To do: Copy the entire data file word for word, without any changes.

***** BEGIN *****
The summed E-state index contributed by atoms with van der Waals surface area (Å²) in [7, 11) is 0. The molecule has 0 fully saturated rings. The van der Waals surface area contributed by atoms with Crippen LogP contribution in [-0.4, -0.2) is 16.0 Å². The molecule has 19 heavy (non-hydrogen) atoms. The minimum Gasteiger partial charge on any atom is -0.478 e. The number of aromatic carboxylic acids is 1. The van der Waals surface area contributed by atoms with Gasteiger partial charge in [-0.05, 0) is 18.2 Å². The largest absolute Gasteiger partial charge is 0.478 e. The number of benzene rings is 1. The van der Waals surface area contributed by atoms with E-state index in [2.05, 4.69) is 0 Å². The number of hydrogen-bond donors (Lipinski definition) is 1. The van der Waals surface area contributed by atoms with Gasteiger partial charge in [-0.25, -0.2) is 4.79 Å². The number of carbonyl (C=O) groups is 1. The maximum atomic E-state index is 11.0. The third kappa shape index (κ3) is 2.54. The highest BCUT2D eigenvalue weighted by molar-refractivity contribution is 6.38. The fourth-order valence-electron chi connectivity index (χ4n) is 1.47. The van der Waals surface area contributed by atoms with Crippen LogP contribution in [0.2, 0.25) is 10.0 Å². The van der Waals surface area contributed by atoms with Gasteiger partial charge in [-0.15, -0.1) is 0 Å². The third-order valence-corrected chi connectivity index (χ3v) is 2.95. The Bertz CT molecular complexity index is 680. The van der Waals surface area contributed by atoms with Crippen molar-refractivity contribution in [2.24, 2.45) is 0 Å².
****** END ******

The summed E-state index contributed by atoms with van der Waals surface area (Å²) in [7, 11) is 0. The molecule has 0 fully saturated rings. The van der Waals surface area contributed by atoms with Crippen LogP contribution in [-0.4, -0.2) is 16.0 Å². The molecule has 19 heavy (non-hydrogen) atoms. The minimum Gasteiger partial charge on any atom is -0.478 e. The number of aromatic carboxylic acids is 1. The van der Waals surface area contributed by atoms with Gasteiger partial charge in [-0.05, 0) is 18.2 Å². The largest absolute Gasteiger partial charge is 0.478 e. The number of benzene rings is 1. The van der Waals surface area contributed by atoms with E-state index in [2.05, 4.69) is 0 Å². The number of hydrogen-bond donors (Lipinski definition) is 1. The van der Waals surface area contributed by atoms with Gasteiger partial charge in [-0.25, -0.2) is 4.79 Å². The number of carbonyl (C=O) groups is 1. The maximum atomic E-state index is 11.0. The third kappa shape index (κ3) is 2.54. The highest BCUT2D eigenvalue weighted by molar-refractivity contribution is 6.38. The fourth-order valence-electron chi connectivity index (χ4n) is 1.47. The van der Waals surface area contributed by atoms with Crippen LogP contribution in [0.2, 0.25) is 10.0 Å². The van der Waals surface area contributed by atoms with Gasteiger partial charge in [-0.15, -0.1) is 0 Å². The third-order valence-corrected chi connectivity index (χ3v) is 2.95. The Bertz CT molecular complexity index is 680. The van der Waals surface area contributed by atoms with Crippen molar-refractivity contribution in [2.24, 2.45) is 0 Å².